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Pickup-Truck Brands Join Honda Civic on Natural Gas Path

Posted by Dale Buss on November 19, 2012 02:02 PM

Since we're becoming awash in natural gas these days, it's too bad Americans can't use more of it to fuel our automobiles. But that situation is changing relatively quickly.

By year-end, reports Automotive News, a handful of heavy-duty pickup trucks will join the Honda Civic as the only compressed-natural-gas (CNG) vehicles being sold by U.S. dealers to retail buyers. The Ram 2500, Chevrolet Silverado 2500 and GMC Sierra 2500 each will be available with dual-mode engines that switch between natural gas and gasoline depending on conditions.

They're priced much higher than conventionally powered models, as you might expect. The Silverado CNG version will carry a sticker price of more than $43,000, or about $11,000 more than a base Silverado, Auto News reports.

Expect the move to CNG-powered vehicles to accelerate on a retail basis as the effects of the natural-gas glut continue to wash over energy markets and as American consumers continue to get more comfortable with the notion.

As of 2011, there were more than 123,000 CNG-powered heavy-duty trucks, vocational vehicles, buses and vans, cars and pick-up trucks in the U.S., according to David Demers, CEO for a natural-gas engine company who recently wrote for Forbes on CNGs. The vast majority of those are in business fleets where operators are looking for the massive cost savings that can be provided by CNG.

The big question now, of course, is whether the American auto and energy-distribution industries could accommodate a meaningful expansion of consumer interest in natural-gas vehicles. The manufacturing procedures are similar for CNG power and gasoline powerplants, and the infrastructure challenge is manageable.

"The time for natural-gas vehicles is now," wrote Demers, head of Canada's Westport Innovations, which is based in Vancouver, B.C. "The opportunities to source natural gas, buy vehicles, refuel and drive [natural-gas vehicles] are tremenous. They're here, and the demand is going to keep growing."

The demand may be growing, but will it really move the needle and become a differentiator for car-buyers?

Comments

Charlie Waters United States says:

About seven years ago or so the U.S. Postal Service converted a number of the LLV vehicles in Houston, TX to run on both gasoline and CNG, compressed natural gas.  The performance and "gas" mileage was worse than when running on gasoline.  There was no CNG "filling station"  within a practical distance, so the vendor had to bring the CNG to our Post Office , which delivered to zones, 77070, 77064 & 77069. The refuel rig consisted of a pick-up truck that had been converted to run on CNG/gasoline pulling a trailer with nine thick walled high pressure tanks that were set up in a cascade system.  They would have to come twice a week as the rig only had enough capacity to fill half the converted LLV's on each trip.  Then when the driver up and quit the vendor, the deliveries of the CNG stopped.  We continued to drive these converted vehicles using gasoline until the USPS decided to remove the CNG conversion parts which included one of those heavy, hi pressure tanks. Then gasoline was our only option as it was before.  When the distribution infrastucture gets established, I believe that they will start to sell CNG capable vehicles retail to the general public.  Just as the cost and reliability of the batteries is holding back the sale of electric vehicles, the lack of a viable destribution system is holding back the expansion of CNG capable vehicles for the general public.  P.S,  The lack of power generation capacity is holding back the potential of supporting the number of electric vehicles that the green folks would like to see on our streets and roads. The national grid is barely able to hold it's own now, little on the thousands of projected electric vehicles that would be plugged in every nite to be ready for the next days travels.  Right now the wind farms stiil provide the modern day Don Quixotes with targets for their lances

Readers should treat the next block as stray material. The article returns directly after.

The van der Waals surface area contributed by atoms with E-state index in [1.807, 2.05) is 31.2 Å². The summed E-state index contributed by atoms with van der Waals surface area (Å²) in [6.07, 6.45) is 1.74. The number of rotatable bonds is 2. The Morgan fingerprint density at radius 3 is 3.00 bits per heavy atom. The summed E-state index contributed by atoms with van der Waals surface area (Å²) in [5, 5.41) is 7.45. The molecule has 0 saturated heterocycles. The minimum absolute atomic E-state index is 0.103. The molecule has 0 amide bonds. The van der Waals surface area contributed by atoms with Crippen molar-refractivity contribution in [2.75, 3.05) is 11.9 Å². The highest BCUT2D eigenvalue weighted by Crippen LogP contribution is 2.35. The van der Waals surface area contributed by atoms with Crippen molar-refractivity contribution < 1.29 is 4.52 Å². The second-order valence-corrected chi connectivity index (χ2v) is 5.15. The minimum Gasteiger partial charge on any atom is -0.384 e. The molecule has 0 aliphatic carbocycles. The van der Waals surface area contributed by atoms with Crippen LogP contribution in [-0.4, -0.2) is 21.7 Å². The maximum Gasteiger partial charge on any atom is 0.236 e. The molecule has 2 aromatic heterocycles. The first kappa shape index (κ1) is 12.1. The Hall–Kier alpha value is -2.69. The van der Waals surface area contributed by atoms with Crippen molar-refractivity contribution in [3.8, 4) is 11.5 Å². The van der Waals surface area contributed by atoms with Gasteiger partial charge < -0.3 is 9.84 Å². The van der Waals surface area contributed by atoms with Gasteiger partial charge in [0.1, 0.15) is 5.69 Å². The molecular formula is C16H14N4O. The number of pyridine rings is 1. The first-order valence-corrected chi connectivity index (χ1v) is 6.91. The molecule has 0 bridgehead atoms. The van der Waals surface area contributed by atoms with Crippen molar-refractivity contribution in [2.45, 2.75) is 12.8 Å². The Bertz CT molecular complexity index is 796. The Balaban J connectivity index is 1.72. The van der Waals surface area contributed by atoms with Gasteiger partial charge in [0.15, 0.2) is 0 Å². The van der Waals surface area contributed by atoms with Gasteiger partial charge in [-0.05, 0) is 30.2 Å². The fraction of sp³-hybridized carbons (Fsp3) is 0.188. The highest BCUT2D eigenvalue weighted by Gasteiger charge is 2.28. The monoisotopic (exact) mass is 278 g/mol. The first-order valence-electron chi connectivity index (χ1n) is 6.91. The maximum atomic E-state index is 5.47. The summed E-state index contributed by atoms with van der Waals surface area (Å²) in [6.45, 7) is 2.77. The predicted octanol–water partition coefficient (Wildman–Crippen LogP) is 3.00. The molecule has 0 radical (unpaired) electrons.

November 20, 2012 07:00 PM #

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